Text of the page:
When 22-year-old vintage sports-car racer Richard Woolmer felt a bit under the weather in February 2018, he couldn’t have imagined that he would end up in an intensive care unit, fighting for his life.
Richard was going about his normal routine at the climbing centre when he starting to struggle, felt extremely cold and noticed his joints were aching to the point he had to stop. He started shivering and went home and collapsed in bed, thinking it was the flu. A few hours later his dad went to check on him and found Richard was completely unresponsive.
Richard’s dad called 111 and an ambulance was immediately dispatched. The first responder recorded Richard’s temperature at 42 degrees C. Richard was seriously ill. An additional ambulance was dispatched and the paramedics managed to bring his temperature down slightly, however Richard then became agitated and uncooperative. He refused to get into the ambulance. The only way to get Richard into a hospital quickly was if a doctor sedated him.
With the situation quickly escalating, the East Anglian Air Ambulance (EAAA) was dispatched from Cambridge. Pilots Matt Sandbach and Elliot Haines landed the Anglia Two helicopter in the field next to the family’s car restoration business.
Dr Sarah Hazelman and Critical Care Paramedic Neil Flowers immediately recognised that Richard was suffering from some sort of brain injury. They administered antibiotics and an anaesthetic and escorted Richard to Bedford Hospital by road ambulance. His condition was too unstable to be taken by air.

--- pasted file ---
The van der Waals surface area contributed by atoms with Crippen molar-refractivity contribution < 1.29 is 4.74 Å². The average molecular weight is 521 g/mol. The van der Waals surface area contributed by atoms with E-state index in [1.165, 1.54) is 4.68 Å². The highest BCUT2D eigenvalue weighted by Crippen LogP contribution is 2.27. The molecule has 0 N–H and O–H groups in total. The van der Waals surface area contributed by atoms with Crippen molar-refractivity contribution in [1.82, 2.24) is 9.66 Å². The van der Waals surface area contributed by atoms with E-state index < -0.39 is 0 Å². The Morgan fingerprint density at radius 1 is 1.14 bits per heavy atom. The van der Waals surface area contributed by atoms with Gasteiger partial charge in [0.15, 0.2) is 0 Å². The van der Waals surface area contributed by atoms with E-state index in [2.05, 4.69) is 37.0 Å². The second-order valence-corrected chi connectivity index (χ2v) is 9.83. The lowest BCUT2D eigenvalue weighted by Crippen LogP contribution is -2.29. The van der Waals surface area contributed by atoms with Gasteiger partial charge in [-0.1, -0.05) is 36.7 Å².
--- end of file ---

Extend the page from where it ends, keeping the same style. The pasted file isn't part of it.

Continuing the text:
Richard was admitted to the intensive care unit and quickly underwent a CT scan, so that doctors could see what was going on inside, and a lumbar puncture. These tests confirmed that he was suffering from the most severe form of bacterial meningitis.
Without treatment, bacterial meningitis can cause vision, hearing and memory loss, seizures, sepsis, and even death. Richard needed the highest level of critical care to fight the infection. He had tubes to help him breath as well as administering intravenous antibiotics and pain relief. Richard’s family, including his fiancée Amy, had a nervous wait to see if Richard would pull through.
Luckily, Richard responded very well to the treatment and regained consciousness two days later. Upon waking, he described his thought process as – where am I? What’s happened? Where’s Amy? Will I be able to race again?!
The next few days were a blur of hallucinations, an intense headache and aversion to any sort of light and an impressive amount of bright green vomit (due to the drugs). However, with encouragement and self-will, Richard was allowed home a week later, once he could prove that he could walk and feed himself. Initially, he was too weak to even hold a spoon and standing up was incredibly painful, but, with characteristic determination, he soon went home.
It took six months before Richard felt fully recovered. The near-death experience made him reassess the important things in life and he proposed to Amy a few months later; with an Austin A30 rather than the traditional engagement ring.
Richard has now returned to his beloved racing and both he and Amy believe that the intervention of the EAAA team - in particular the antibiotics Dr Sarah Hazelman administered on scene - made a huge contribution to his very positive outcome. They are both very grateful to EAAA.